SOS pulls the brakes on Sonoma’s Safe Parking program

The program, which provides unsheltered people a protected place to spend the night in their cars, has become too expensive to continue, SOS CEO Kathy King said.|

The meter may be up for Sonoma’s Safe Parking program after the CEO of Sonoma Overnight Support, Kathy King, announced the homeless service initiative would cease due to the high cost to secure the site.

“Unfortunately, the costs per person were becoming prohibitive. As of June 3, we will no longer contract with the security company to surveil the parking lot,” read an SOS press release on Tuesday. “Thereafter, SOS will not have jurisdiction over who parks in the parking lot.”

SOS made a conditional agreement with the city of Sonoma in 2019 to pay for a security guard to monitor the program in exchange for use of the Sonoma Police Department parking lot. The nonprofit pays guards $30 per hour for 10-hour nightly shifts, for a total cost of $111,600 per year, King said.

The Safe Parking program provides a secure and lawful place for up to 10 cars to park overnight, providing a lifeline for unsheltered people. Facing rising food insecurity in the Valley, while the number of people reliant on Safe Parking dwindled, King said it became a question of how to best use the nonprofits limited funding.

“The question was, ‘Is that worth the amount of resources going to two or three people?’” King said.

From 2007 to 2019, the nonprofit provided overnight homeless services at the Haven, a city-owned building in the First Street West lot. But with the end of the Safe Parking offering, its name is out of sync with its offerings.

“I would say it's more like outreach. SOS is outreach – it's not overnight for sure. We got nobody overnight,” King said.

After community concerns about the program’s proximity to the youth sports offerings on the Field of Dreams, the city council considered moving the program.

“I have had children playing on those fields for seven years and I have personally witnessed what a detrimental effect the occupancy of that parking lot by those seeking help has had on the fields, the community, the children,” Noelia DeTorres wrote to the council in 2021. “The bottom line is that the people who are being served by SOS are making our children feel UNSAFE!”

King said the board of directors has considered ending the program for the past year, particularly during winter when numerous users of the Safe Parking left the lot, which today is used by a “handful” of people, King said.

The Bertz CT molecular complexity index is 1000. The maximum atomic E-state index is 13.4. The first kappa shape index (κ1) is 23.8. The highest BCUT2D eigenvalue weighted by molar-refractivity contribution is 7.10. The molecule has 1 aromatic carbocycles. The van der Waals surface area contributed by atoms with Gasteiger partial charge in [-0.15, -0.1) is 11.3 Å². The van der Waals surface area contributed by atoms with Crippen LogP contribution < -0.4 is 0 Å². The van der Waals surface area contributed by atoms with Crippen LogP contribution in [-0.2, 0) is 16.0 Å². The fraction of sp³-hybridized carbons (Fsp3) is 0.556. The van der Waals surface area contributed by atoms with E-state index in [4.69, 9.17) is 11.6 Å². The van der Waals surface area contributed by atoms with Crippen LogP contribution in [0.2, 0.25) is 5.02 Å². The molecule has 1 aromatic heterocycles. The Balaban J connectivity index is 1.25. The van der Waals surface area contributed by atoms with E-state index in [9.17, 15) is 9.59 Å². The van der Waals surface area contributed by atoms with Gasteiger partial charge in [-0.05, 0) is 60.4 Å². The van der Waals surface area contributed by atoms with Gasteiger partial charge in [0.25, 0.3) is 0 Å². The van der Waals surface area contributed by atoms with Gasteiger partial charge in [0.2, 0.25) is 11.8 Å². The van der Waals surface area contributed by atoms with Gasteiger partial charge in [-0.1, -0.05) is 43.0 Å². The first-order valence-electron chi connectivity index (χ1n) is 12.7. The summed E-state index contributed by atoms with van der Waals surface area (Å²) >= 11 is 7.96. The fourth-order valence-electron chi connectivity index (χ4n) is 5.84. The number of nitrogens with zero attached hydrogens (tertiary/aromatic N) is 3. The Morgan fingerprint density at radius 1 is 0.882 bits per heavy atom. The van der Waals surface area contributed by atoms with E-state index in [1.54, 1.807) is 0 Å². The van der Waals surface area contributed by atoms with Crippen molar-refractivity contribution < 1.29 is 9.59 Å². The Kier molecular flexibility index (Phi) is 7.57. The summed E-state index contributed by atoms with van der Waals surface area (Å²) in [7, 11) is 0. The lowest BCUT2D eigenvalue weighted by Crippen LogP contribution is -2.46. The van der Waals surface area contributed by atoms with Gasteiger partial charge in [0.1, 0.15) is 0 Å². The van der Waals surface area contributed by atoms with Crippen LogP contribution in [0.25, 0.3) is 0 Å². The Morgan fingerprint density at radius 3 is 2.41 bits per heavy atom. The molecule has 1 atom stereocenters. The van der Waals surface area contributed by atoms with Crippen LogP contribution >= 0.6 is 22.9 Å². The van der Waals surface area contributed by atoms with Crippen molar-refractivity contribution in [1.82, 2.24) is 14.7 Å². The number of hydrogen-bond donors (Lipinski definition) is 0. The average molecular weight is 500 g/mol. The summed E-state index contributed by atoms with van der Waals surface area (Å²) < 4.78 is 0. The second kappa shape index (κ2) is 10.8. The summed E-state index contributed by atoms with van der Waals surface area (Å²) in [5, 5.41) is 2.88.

“I would say pivot is a good word,” King said. “We're just focusing on where the needs are the most and where we can help the most people.”

Since 2019, the number of meals served by SOS has more than tripled. The need has increased so much that SOS will soon expand its services to a new building at 17400 Sonoma Highway, moving out of the Grange.

“It was decided that our energy and focus and, more importantly, our limited resources are much better spent where we can have the most impact on the many people we serve by providing nutritious, hot meals to those in need of food,” King said.

Mayor Sandra Lowe said the council would review how an end to the Safe Parking program would affect the city’s response to homelessness, but did not offer immediate next steps.

“We will definitely look at the impact of this — it’s hard say without an analysis,” Lowe said in an email to the Index-Tribune.

New City Manager David Guhin said the program will be evaluated as part of an overall effort to better serve unsheltered residents as the city implements its newly passed three-year plan to end homelessness in Sonoma Valley.

“It's a good time to look at the whole thing and take a step back and identify where the resources are best needed,” Guhin said. “You heard from the council that there's a strong interest in supporting our local providers in providing various services from shelter and food.”

King said SOS will continue to operate its various wrap-around services, including free showers, laundry and other programs through social workers at the Haven, a four-bedroom modular home that operates as a resource center for SOS.

The next step for residents who rely on Safe Parking is less certain, who are being notified this week about the end of the program. About two dozen unhoused residents will find shelter at Homeless Action Sonoma’s tiny home village in Boyes Hot Springs. Others can find housing at the shelter at Los Guilicos.

But Safe Parking, which is popular with newly homeless individuals while they look for more permanent housing, will no longer be offered after next week.

“I really fought for this beginning in 2017,” King said. “We started it and then we stopped and then we started up in 2019. And, it was a stepping stone into other places.”

Contact Chase Hunter at and follow @Chase_HunterB on Twitter.

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